Doctor McDERMOTT. The total of all, overseas and in America? Senator SHORTRIDGE. First give us those overseas.

Doctor McDERMOTT. I really can not give you the exact figures. of course, in considering the residual disabilities incident to the diseases, we have to consider that a great many of those have cleared up, for the reason that chancroid is a disease that does not usually leave any sequellae.

Senator SHORTRIDGE. You mean aftereffects?
Doctor McDERMOTT. Aftereflects.
Senator SHORTRIDGE. In our language.

Doctor McDERMOTT. The great majority of the gonorrheal cases, if they received treatment--and I believe most of them did in service cleared up, but with the syphilitic cases, in contradistinction to the other two venereal diseases, syphilis being systemic, in that it tends to invade the entire system and not remain localized to the genital regions, that disease of course will not clear up without very active and very intensive treatment. It tends to run a more or less slow and insidious course, and undermine the general health and well being of the individual gradually. History, I think, will show that many cases received partial treatment, treatment which was, for the time

per cent.

being, sufficient to keep the active devastating effects of the disease in abeyance. Medical history is replete with cases wherein the individual feels that the beneficent effects from a few courses of treatment make him secure, and that he is entirely well, and yet our medical statistics go on to show that after the lapse of 15 or 20 years there is this sudden break in health, and it then is practically in the incurable stage.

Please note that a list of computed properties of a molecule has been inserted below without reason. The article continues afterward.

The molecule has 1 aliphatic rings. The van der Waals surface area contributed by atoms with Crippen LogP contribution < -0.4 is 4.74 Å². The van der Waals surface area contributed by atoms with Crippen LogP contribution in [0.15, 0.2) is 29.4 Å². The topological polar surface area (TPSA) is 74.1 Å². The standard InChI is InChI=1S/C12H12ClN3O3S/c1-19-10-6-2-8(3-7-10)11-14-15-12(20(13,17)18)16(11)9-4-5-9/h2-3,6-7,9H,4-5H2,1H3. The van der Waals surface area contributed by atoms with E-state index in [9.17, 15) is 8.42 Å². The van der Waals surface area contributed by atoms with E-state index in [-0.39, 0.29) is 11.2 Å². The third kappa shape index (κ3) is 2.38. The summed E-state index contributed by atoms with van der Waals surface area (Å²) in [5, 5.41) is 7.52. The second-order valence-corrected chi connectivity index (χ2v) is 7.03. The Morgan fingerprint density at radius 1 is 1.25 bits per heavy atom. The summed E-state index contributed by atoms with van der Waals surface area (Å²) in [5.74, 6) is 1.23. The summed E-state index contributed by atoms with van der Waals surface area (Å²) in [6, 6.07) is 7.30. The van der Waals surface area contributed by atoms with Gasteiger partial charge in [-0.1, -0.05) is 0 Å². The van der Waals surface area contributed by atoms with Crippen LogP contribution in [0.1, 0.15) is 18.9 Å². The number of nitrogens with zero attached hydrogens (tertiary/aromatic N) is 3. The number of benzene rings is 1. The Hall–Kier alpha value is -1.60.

The problem, as we see it, is one that we are called upon many times to face, in extending seryice connection

The CHAIRMAN. Before you leave that, let me ask you a question. Have you kept the statistics showing the percentage of soldiers from each of the States of the Union?

Doctor McDERMOTT. I do not know, Senator, that that is available, but I imagine that the Surgeon General's office could give us a fair estimate of that. I do not know that they could be given under such captions, but they could be given under the various outfits in which they served.

Doctor Cooley. The Surgeon General's statistics will show it by States.

The CHAIRMAN. What I would like to know is whether there are such statistics by States.

Doctor McDERMOTT. I am not sure, Senator.

The CHAIRMAN. I can assure you of one thing, and that is that there never was such a percentage as 8 per cent in the State of Utah, nor 1